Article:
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Oral history interview with Jacob Hennenberg

Oral History | Accession Number: 2014.37.10 | RG Number: RG-50.765.0010

Jacob Hennenberg, born in 1924 in Oświęcim, Poland, describes his mother's death a month before his Bar Mitzvah; the invasion of Nazi Germany and the Soviet Union; how all the civilians were ordered to leave the town in 1939; going to Krakow, Poland with his family; walking 500 miles east with his father; having to cut his father’s sidelocks and beard; returning to Krakow; wearing a the yellow Star of David, which his sisters embroidered to be “badges of honor;" being forced to clean the old barracks and stables, which would become the Auschwitz concentration camp; being sent with his family to a ghetto in 1941; taking his father’s place during a deportation; never seeing his father and three of his sisters again; being taken to six forced labor camps and one concentration camp; going through a selection process; the guards in the various camps; being issued striped pants and a jacket as well as a tattooed number in Waldenburg; surviving by concentrating on food and survival; being liberated by the Russians in 1945; immigrating to the United States in 1949 with his wife and child; and waiting many years to share his story.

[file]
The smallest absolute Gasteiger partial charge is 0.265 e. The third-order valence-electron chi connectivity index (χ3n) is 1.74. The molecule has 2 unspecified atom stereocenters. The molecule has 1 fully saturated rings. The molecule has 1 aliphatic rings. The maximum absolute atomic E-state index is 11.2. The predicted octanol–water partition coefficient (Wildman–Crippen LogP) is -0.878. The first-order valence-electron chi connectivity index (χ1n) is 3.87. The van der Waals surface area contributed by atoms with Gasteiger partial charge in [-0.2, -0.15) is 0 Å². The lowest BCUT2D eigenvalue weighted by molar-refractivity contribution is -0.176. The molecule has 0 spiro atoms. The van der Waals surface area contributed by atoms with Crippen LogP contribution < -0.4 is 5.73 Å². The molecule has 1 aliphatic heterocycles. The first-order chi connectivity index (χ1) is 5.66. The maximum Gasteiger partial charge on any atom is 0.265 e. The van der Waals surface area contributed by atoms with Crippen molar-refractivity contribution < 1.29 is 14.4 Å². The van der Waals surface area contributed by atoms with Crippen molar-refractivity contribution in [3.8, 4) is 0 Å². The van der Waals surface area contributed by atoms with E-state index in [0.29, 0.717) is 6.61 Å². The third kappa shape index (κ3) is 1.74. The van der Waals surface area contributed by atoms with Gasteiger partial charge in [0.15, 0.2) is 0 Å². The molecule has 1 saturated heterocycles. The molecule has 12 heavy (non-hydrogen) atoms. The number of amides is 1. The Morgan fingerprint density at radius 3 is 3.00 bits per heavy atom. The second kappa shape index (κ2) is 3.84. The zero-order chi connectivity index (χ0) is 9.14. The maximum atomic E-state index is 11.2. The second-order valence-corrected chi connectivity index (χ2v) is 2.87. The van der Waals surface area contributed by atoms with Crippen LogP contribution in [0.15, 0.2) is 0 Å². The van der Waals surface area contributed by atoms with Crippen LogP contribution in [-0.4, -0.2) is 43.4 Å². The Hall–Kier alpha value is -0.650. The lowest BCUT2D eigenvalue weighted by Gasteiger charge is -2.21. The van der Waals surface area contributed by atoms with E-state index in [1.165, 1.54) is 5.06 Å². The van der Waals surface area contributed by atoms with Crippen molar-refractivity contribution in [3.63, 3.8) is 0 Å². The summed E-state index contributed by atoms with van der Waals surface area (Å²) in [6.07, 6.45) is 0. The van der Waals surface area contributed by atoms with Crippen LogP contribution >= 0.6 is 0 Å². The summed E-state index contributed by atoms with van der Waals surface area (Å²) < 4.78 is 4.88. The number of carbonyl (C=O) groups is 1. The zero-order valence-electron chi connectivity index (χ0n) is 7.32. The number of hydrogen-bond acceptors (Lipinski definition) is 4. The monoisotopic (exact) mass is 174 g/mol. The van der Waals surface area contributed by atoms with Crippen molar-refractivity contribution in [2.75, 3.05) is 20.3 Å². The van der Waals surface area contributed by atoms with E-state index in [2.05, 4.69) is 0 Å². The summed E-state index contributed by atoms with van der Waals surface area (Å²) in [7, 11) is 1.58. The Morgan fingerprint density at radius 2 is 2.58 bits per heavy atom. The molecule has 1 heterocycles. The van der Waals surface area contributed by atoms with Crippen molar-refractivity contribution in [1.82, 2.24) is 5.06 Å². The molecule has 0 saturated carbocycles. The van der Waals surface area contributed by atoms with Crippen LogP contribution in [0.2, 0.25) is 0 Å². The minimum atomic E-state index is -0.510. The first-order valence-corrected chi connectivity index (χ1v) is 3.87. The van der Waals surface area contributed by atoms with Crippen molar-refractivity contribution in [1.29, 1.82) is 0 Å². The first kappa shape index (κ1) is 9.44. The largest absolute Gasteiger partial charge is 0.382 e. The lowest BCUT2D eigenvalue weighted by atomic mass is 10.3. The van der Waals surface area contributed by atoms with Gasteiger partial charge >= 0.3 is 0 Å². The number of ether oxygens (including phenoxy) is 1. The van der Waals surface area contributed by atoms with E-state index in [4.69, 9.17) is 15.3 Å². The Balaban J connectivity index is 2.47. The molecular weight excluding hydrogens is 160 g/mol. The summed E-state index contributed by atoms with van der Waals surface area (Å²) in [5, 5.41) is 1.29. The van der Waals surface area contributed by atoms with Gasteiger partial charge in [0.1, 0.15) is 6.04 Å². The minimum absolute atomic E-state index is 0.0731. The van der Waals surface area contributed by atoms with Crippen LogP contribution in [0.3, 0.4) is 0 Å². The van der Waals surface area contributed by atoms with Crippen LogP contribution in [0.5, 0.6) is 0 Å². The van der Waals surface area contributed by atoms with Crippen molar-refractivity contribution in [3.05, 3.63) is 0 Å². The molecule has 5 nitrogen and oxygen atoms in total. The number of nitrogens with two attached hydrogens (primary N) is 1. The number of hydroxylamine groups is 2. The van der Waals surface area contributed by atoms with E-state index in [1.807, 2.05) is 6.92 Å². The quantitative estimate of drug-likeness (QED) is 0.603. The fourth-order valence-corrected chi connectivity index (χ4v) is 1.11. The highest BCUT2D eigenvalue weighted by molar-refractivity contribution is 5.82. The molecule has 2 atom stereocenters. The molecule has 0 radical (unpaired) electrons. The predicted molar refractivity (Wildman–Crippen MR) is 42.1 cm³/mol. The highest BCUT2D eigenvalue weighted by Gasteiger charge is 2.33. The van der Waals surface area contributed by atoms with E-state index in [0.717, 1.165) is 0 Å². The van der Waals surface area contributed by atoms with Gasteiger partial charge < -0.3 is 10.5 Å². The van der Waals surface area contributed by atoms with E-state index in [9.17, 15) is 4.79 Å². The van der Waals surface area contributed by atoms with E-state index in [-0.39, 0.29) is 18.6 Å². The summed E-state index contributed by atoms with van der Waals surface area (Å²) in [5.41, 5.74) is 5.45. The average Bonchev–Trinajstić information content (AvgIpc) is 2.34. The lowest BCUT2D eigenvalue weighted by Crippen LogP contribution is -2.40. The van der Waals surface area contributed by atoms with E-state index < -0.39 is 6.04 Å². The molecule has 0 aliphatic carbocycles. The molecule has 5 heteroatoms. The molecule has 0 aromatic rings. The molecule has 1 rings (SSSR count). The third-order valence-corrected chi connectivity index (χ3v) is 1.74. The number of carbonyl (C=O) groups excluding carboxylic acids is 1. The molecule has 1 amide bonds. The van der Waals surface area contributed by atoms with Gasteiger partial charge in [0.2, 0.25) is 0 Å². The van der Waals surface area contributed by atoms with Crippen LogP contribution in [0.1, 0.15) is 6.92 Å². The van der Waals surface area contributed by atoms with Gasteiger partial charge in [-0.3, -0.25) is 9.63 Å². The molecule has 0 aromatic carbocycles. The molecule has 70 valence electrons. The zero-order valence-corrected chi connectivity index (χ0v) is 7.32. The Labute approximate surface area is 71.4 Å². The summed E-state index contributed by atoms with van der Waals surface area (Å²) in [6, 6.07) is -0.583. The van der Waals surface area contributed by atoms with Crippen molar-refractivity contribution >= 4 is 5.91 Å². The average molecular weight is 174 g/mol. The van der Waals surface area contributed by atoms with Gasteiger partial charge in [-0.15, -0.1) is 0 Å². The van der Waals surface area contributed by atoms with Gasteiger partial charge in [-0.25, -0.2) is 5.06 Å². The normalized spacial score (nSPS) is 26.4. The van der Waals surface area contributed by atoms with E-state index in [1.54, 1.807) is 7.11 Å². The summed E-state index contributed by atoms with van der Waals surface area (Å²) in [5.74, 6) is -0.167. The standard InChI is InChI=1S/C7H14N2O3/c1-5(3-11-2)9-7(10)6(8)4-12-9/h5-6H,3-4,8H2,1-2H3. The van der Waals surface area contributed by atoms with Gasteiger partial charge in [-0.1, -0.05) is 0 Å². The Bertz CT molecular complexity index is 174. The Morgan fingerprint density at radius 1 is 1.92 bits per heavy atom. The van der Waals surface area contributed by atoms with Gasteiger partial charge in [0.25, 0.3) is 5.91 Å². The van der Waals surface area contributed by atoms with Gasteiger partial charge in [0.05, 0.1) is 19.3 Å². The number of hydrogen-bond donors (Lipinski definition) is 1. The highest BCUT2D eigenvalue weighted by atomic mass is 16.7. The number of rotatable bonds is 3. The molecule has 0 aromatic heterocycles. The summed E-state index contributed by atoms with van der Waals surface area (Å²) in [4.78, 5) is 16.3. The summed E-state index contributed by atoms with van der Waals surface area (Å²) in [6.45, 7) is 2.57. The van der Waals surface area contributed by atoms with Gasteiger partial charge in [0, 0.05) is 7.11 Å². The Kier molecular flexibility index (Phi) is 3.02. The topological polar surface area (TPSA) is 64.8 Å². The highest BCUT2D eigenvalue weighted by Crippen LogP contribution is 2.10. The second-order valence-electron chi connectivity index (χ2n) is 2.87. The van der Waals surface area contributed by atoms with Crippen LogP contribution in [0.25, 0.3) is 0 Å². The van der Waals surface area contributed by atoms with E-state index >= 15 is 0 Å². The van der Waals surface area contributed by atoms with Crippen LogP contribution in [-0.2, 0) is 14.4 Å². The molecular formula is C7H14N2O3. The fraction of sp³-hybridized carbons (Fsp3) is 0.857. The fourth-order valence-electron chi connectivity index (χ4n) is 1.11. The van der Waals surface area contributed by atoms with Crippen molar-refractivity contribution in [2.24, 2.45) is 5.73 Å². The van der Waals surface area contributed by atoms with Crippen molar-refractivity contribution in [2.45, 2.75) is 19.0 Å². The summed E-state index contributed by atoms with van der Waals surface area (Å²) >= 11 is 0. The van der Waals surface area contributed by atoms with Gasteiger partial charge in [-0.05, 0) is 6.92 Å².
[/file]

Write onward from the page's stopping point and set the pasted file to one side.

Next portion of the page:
Some video files begin with 10-60 seconds of color bars.
Mr. Jacob Hennenberg
interview:  2006 October 24
1 DVD : MPEG-4.
Credit Line
United States Holocaust Memorial Museum Collection, Gift of Congregation Shaarey Tikvah, Beachwood, Ohio